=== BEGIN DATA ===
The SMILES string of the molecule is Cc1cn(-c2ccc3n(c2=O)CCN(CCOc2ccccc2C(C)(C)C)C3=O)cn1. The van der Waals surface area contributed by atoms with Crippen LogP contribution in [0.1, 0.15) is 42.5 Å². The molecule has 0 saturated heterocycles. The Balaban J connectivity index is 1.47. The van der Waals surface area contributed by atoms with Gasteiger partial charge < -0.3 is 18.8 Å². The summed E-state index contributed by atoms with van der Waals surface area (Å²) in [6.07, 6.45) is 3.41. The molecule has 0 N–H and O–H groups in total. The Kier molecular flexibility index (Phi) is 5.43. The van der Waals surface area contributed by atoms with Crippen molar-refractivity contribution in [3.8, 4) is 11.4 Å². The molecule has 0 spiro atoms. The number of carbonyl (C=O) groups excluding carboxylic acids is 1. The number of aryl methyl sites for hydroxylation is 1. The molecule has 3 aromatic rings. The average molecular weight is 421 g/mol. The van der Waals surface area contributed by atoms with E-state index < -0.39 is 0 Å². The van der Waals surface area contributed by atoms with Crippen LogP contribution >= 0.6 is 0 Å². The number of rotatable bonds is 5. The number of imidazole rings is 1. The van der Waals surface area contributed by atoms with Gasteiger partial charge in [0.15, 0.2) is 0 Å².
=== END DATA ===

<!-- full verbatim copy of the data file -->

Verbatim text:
The SMILES string of the molecule is Cc1cn(-c2ccc3n(c2=O)CCN(CCOc2ccccc2C(C)(C)C)C3=O)cn1. The van der Waals surface area contributed by atoms with Crippen LogP contribution in [0.1, 0.15) is 42.5 Å². The molecule has 0 saturated heterocycles. The Balaban J connectivity index is 1.47. The van der Waals surface area contributed by atoms with Gasteiger partial charge < -0.3 is 18.8 Å². The summed E-state index contributed by atoms with van der Waals surface area (Å²) in [6.07, 6.45) is 3.41. The molecule has 0 N–H and O–H groups in total. The Kier molecular flexibility index (Phi) is 5.43. The van der Waals surface area contributed by atoms with Crippen molar-refractivity contribution in [3.8, 4) is 11.4 Å². The molecule has 0 spiro atoms. The number of carbonyl (C=O) groups excluding carboxylic acids is 1. The number of aryl methyl sites for hydroxylation is 1. The molecule has 3 aromatic rings. The average molecular weight is 421 g/mol. The van der Waals surface area contributed by atoms with E-state index < -0.39 is 0 Å². The van der Waals surface area contributed by atoms with Crippen LogP contribution >= 0.6 is 0 Å². The number of rotatable bonds is 5. The number of imidazole rings is 1. The van der Waals surface area contributed by atoms with Gasteiger partial charge in [0.15, 0.2) is 0 Å².